Indian Journal of Dermatology
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Year : 2014  |  Volume : 59  |  Issue : 4  |  Page : 424
Eruptive angiokeratomas on the glans penis


Department of Dermatology, STD and Leprosy, Government Medical College and Associated SMHS Hospital, Srinagar, Kashmir (J & K), India

Date of Web Publication27-Jun-2014

Correspondence Address:
Mohammad Abid Keen
Department of Dermatology, STD and Leprosy, Government Medical College and Associated SMHS Hospital, Srinagar, Kashmir (J & K)
India
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Source of Support: None, Conflict of Interest: None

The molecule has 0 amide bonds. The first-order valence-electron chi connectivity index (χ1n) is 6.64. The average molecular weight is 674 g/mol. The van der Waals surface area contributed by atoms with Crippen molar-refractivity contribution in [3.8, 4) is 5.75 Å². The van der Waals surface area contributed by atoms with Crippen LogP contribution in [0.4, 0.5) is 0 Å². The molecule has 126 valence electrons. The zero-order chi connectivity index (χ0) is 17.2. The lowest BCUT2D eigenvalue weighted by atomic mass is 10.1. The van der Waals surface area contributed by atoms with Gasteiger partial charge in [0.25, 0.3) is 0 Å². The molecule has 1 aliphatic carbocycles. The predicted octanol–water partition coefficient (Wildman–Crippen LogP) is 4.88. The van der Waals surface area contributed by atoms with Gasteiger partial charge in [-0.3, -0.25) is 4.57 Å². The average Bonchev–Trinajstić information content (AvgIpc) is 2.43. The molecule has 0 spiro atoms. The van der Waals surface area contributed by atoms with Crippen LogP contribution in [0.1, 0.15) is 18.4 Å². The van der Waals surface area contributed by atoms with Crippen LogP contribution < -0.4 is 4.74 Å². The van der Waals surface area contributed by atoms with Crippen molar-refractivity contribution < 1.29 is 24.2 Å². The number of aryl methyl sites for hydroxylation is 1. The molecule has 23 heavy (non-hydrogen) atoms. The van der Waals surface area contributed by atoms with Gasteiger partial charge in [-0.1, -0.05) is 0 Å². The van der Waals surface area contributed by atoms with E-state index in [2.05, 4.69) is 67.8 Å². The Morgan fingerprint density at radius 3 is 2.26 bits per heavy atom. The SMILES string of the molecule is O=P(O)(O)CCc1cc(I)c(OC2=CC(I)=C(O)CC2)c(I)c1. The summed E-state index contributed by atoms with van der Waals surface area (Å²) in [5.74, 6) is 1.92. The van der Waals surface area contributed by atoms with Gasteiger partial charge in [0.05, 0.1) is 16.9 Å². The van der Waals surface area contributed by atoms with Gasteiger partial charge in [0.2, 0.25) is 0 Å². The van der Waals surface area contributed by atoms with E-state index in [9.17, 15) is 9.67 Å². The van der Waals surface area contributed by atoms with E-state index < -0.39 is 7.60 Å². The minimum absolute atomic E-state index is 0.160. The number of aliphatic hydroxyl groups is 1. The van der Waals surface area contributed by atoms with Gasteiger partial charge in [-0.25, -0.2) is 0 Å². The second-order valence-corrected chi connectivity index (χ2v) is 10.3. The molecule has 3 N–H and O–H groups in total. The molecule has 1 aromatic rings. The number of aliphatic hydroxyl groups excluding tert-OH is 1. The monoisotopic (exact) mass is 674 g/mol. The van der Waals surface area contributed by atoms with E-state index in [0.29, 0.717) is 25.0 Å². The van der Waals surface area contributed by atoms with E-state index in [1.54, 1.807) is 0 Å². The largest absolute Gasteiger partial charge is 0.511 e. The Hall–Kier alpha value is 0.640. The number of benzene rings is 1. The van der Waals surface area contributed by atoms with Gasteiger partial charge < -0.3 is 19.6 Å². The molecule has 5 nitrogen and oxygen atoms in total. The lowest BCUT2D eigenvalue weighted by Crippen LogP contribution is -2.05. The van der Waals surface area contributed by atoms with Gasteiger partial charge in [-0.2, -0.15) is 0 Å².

DOI: 10.4103/0019-5154.135561

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How to cite this article:
Keen MA, Hassan I. Eruptive angiokeratomas on the glans penis. Indian J Dermatol 2014;59:424

How to cite this URL:
Keen MA, Hassan I. Eruptive angiokeratomas on the glans penis. Indian J Dermatol [serial online] 2014 [cited 2019 Jun 18];59:424. Available from: http://www.e-ijd.org/text.asp?2014/59/4/424/135561


Sir,

Angiokeratomas are benign cutaneous vascular lesions characterized by dilated thin-walled blood vessels lying in the upper dermis, associated with an epidermal reaction such as acanthosis and hyperkeratosis. Several clinical variants of angiokeratomas exist: the Mibelli type, the Fordyce type, the solitary and multiple (papular type), the angiokeratoma circumscriptum and the angiokeratoma corporis diffusum. A case of multiple angiokeratomas of glans in an adult male is reported in view of the clinical rarity of this location.